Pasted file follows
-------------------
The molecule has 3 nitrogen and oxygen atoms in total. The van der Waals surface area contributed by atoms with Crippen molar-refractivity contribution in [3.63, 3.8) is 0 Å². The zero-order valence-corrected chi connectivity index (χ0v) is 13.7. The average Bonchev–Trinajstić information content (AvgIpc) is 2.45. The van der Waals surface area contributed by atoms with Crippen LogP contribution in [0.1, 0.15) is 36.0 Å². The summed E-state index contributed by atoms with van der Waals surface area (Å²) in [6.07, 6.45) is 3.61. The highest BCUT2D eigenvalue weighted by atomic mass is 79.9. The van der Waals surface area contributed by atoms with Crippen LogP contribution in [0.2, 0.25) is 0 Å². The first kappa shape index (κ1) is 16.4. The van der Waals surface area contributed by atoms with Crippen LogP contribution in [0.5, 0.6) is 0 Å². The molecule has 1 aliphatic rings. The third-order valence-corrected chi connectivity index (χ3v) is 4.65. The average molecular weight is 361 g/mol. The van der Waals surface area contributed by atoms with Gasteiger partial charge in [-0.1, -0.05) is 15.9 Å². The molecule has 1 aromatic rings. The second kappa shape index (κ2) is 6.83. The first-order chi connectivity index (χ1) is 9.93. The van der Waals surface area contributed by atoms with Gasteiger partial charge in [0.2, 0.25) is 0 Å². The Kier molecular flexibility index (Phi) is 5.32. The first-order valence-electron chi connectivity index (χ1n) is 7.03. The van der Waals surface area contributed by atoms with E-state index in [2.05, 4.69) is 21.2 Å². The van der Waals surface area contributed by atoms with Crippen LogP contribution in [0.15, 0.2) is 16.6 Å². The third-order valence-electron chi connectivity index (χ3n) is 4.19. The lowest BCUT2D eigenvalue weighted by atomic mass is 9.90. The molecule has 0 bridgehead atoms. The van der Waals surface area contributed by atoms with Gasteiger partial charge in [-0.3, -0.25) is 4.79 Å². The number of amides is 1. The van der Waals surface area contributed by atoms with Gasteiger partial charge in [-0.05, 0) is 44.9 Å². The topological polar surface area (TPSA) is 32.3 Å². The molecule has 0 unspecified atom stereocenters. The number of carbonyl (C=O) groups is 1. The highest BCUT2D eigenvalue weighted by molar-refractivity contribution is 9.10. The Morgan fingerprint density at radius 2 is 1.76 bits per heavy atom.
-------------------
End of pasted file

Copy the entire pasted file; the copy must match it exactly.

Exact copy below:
The molecule has 3 nitrogen and oxygen atoms in total. The van der Waals surface area contributed by atoms with Crippen molar-refractivity contribution in [3.63, 3.8) is 0 Å². The zero-order valence-corrected chi connectivity index (χ0v) is 13.7. The average Bonchev–Trinajstić information content (AvgIpc) is 2.45. The van der Waals surface area contributed by atoms with Crippen LogP contribution in [0.1, 0.15) is 36.0 Å². The summed E-state index contributed by atoms with van der Waals surface area (Å²) in [6.07, 6.45) is 3.61. The highest BCUT2D eigenvalue weighted by atomic mass is 79.9. The van der Waals surface area contributed by atoms with Crippen LogP contribution in [0.2, 0.25) is 0 Å². The first kappa shape index (κ1) is 16.4. The van der Waals surface area contributed by atoms with Crippen LogP contribution in [0.5, 0.6) is 0 Å². The molecule has 1 aliphatic rings. The third-order valence-corrected chi connectivity index (χ3v) is 4.65. The average molecular weight is 361 g/mol. The van der Waals surface area contributed by atoms with Gasteiger partial charge in [-0.1, -0.05) is 15.9 Å². The molecule has 1 aromatic rings. The second kappa shape index (κ2) is 6.83. The first-order chi connectivity index (χ1) is 9.93. The van der Waals surface area contributed by atoms with Gasteiger partial charge in [0.2, 0.25) is 0 Å². The Kier molecular flexibility index (Phi) is 5.32. The first-order valence-electron chi connectivity index (χ1n) is 7.03. The van der Waals surface area contributed by atoms with E-state index in [2.05, 4.69) is 21.2 Å². The van der Waals surface area contributed by atoms with Crippen LogP contribution in [0.15, 0.2) is 16.6 Å². The third-order valence-electron chi connectivity index (χ3n) is 4.19. The lowest BCUT2D eigenvalue weighted by atomic mass is 9.90. The molecule has 0 bridgehead atoms. The van der Waals surface area contributed by atoms with Gasteiger partial charge in [-0.3, -0.25) is 4.79 Å². The number of amides is 1. The van der Waals surface area contributed by atoms with Gasteiger partial charge in [-0.05, 0) is 44.9 Å². The topological polar surface area (TPSA) is 32.3 Å². The molecule has 0 unspecified atom stereocenters. The number of carbonyl (C=O) groups is 1. The highest BCUT2D eigenvalue weighted by molar-refractivity contribution is 9.10. The Morgan fingerprint density at radius 2 is 1.76 bits per heavy atom.